Espen

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Re: Petermann Gletscher / Petermann Fjord / North West Greenland
« Reply #759 on: November 20, 2020, 11:59:11 AM »
I am surprised with the low numbers of comments, so I will add some more data I find relevant in my shot at what I think is / will be happening next.
As an example I picked the Ryder Gletscher calving on July 20 2016 *), it is a very similar glacier althoug Petermann is bigger but the physics are the same in my opinion:

*) First documented here : https://forum.arctic-sea-ice.net/index.php/topic,886.msg84398.html#msg84398

Click on the image to enlarge and animate!
« Last Edit: November 20, 2020, 12:06:52 PM by Espen »
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SimonF92

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Re: Petermann Gletscher / Petermann Fjord / North West Greenland
« Reply #760 on: November 20, 2020, 01:40:57 PM »
I am surprised with the low numbers of comments, so I will add some more data I find relevant in my shot at what I think is / will be happening next.
As an example I picked the Ryder Gletscher calving on July 20 2016 *), it is a very similar glacier althoug Petermann is bigger but the physics are the same in my opinion:

*) First documented here : https://forum.arctic-sea-ice.net/index.php/topic,886.msg84398.html#msg84398

Click on the image to enlarge and animate!

Espen, I do not feel informed enough to contribute but I always follow these threads and highly enjoy the material you post
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gerontocrat

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Re: Petermann Gletscher / Petermann Fjord / North West Greenland
« Reply #761 on: November 20, 2020, 01:47:05 PM »
I am surprised with the low numbers of comments, so I will add some more data I find relevant in my shot at what I think is / will be happening next.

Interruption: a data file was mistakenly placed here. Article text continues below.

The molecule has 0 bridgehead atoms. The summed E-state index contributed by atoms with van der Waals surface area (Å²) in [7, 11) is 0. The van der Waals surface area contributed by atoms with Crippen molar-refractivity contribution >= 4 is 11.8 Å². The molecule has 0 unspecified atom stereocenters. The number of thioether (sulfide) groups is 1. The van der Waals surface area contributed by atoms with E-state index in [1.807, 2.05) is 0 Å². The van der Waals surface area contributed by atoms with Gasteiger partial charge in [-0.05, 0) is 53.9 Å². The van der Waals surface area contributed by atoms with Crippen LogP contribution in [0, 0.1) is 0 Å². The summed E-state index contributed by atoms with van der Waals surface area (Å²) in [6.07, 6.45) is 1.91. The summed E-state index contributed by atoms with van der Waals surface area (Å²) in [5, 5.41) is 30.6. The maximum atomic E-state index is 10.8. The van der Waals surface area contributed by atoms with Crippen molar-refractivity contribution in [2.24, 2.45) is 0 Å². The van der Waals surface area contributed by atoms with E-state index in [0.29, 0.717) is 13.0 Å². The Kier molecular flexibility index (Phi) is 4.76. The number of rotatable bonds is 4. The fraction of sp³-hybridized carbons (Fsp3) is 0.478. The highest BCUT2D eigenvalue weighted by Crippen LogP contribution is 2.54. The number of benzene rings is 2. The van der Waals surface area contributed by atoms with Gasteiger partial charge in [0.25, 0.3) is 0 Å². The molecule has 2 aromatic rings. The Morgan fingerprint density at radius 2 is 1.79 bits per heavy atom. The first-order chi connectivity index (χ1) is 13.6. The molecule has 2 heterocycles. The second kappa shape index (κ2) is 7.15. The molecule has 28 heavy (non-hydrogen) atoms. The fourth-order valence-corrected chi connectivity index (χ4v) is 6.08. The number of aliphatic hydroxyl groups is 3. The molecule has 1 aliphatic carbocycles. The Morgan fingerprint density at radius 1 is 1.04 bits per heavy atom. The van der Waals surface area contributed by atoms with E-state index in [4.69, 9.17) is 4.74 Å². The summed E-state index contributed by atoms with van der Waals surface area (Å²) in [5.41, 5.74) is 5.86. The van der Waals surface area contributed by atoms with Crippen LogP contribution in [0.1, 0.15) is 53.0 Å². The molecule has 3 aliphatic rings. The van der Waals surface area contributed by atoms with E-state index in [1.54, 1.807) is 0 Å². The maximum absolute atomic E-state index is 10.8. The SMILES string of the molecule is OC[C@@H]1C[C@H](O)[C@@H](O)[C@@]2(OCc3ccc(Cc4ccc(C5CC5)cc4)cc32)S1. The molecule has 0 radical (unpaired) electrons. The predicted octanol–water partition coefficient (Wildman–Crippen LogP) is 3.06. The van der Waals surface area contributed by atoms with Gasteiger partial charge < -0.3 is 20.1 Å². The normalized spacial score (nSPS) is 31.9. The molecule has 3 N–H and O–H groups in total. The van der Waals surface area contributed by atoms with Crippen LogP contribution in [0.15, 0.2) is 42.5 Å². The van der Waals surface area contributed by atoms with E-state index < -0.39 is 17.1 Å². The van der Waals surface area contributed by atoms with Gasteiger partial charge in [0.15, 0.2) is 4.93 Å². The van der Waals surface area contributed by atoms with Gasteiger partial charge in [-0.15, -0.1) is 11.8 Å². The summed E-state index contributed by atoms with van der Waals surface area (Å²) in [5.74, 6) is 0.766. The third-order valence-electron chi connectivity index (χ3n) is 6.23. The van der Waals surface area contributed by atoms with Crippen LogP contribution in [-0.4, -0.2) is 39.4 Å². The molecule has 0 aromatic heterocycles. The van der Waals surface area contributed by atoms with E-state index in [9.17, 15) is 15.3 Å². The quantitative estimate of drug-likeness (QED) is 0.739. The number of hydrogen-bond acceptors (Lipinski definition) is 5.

As an example I picked the Ryder Gletscher calving on July 20 2016 *), it is a very similar glacier althoug Petermann is bigger but the physics are the same in my opinion:

*) First documented here : https://forum.arctic-sea-ice.net/index.php/topic,886.msg84398.html#msg84398

Click on the image to enlarge and animate!

Espen, I do not feel informed enough to contribute but I always follow these threads and highly enjoy the material you post
Same with me...not sure that "Cor, blimey" and "Bloody hell" add much science to the discussion.

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Tor Bejnar

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Re: Petermann Gletscher / Petermann Fjord / North West Greenland
« Reply #762 on: November 20, 2020, 09:07:59 PM »
Thanks for that important (and very possibly controlling) addition, Oren.
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Espen

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Re: Petermann Gletscher / Petermann Fjord / North West Greenland
« Reply #763 on: November 21, 2020, 12:03:28 AM »
Hello guys,

I appreciate all your comments, I expected more though from you citizen sciencetist, some of you are heading in the same direction that will be my conclusions, but let's see  if more is willing to contribute to this interesting discussion, you all know Petermann will make headlines again.
And the professionals will not show their cards and and try to make profits from it, a well known exercise in this business, but we can afford to loose in that game!
« Last Edit: November 21, 2020, 12:27:11 AM by Espen »
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oren

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Re: Petermann Gletscher / Petermann Fjord / North West Greenland
« Reply #764 on: November 21, 2020, 12:14:07 AM »
I will add one more observation. After the crack is seen widening significantly, even though it's not yet completed across the glacier, the calving comes along very soon, within days or a few weeks at most. So I am guessing we are nearing the end.

SimonF92

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Re: Petermann Gletscher / Petermann Fjord / North West Greenland
« Reply #765 on: Today at 12:26:40 PM »
Not really sure if this helps, but the underwater topography might play a role in calving, the bedrock is significantly elevated to the 'left'.

I suspect the calving face is thicker on the left due to the ocean being colder on that side due to less upwelling of warmer currents